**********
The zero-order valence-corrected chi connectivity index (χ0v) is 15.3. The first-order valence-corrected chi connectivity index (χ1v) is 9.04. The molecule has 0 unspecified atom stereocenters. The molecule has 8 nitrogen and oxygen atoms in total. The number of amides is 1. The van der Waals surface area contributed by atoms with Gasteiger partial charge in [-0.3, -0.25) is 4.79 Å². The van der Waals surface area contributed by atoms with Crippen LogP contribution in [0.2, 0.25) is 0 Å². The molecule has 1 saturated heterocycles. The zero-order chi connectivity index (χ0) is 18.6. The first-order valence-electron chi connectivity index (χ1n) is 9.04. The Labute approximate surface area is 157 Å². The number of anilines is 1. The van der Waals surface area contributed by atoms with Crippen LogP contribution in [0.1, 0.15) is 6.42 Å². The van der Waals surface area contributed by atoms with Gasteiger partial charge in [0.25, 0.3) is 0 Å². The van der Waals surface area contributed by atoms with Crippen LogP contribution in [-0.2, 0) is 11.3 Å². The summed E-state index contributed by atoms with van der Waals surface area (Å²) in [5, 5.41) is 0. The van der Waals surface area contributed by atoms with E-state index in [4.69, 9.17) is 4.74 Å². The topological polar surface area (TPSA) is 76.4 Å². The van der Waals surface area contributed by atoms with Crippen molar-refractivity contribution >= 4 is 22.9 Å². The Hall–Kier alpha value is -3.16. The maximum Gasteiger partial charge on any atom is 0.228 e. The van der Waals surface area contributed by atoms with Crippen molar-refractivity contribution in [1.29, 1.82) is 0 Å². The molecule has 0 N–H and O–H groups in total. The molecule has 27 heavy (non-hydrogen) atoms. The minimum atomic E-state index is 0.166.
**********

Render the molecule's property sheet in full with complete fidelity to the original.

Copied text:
The zero-order valence-corrected chi connectivity index (χ0v) is 15.3. The first-order valence-corrected chi connectivity index (χ1v) is 9.04. The molecule has 0 unspecified atom stereocenters. The molecule has 8 nitrogen and oxygen atoms in total. The number of amides is 1. The van der Waals surface area contributed by atoms with Gasteiger partial charge in [-0.3, -0.25) is 4.79 Å². The van der Waals surface area contributed by atoms with Crippen LogP contribution in [0.2, 0.25) is 0 Å². The molecule has 1 saturated heterocycles. The zero-order chi connectivity index (χ0) is 18.6. The first-order valence-electron chi connectivity index (χ1n) is 9.04. The Labute approximate surface area is 157 Å². The number of anilines is 1. The van der Waals surface area contributed by atoms with Crippen LogP contribution in [0.1, 0.15) is 6.42 Å². The van der Waals surface area contributed by atoms with Gasteiger partial charge in [0.25, 0.3) is 0 Å². The van der Waals surface area contributed by atoms with Crippen LogP contribution in [-0.2, 0) is 11.3 Å². The summed E-state index contributed by atoms with van der Waals surface area (Å²) in [5, 5.41) is 0. The van der Waals surface area contributed by atoms with E-state index in [4.69, 9.17) is 4.74 Å². The topological polar surface area (TPSA) is 76.4 Å². The van der Waals surface area contributed by atoms with Crippen molar-refractivity contribution >= 4 is 22.9 Å². The Hall–Kier alpha value is -3.16. The maximum Gasteiger partial charge on any atom is 0.228 e. The van der Waals surface area contributed by atoms with Crippen molar-refractivity contribution in [1.29, 1.82) is 0 Å². The molecule has 0 N–H and O–H groups in total. The molecule has 27 heavy (non-hydrogen) atoms. The minimum atomic E-state index is 0.166.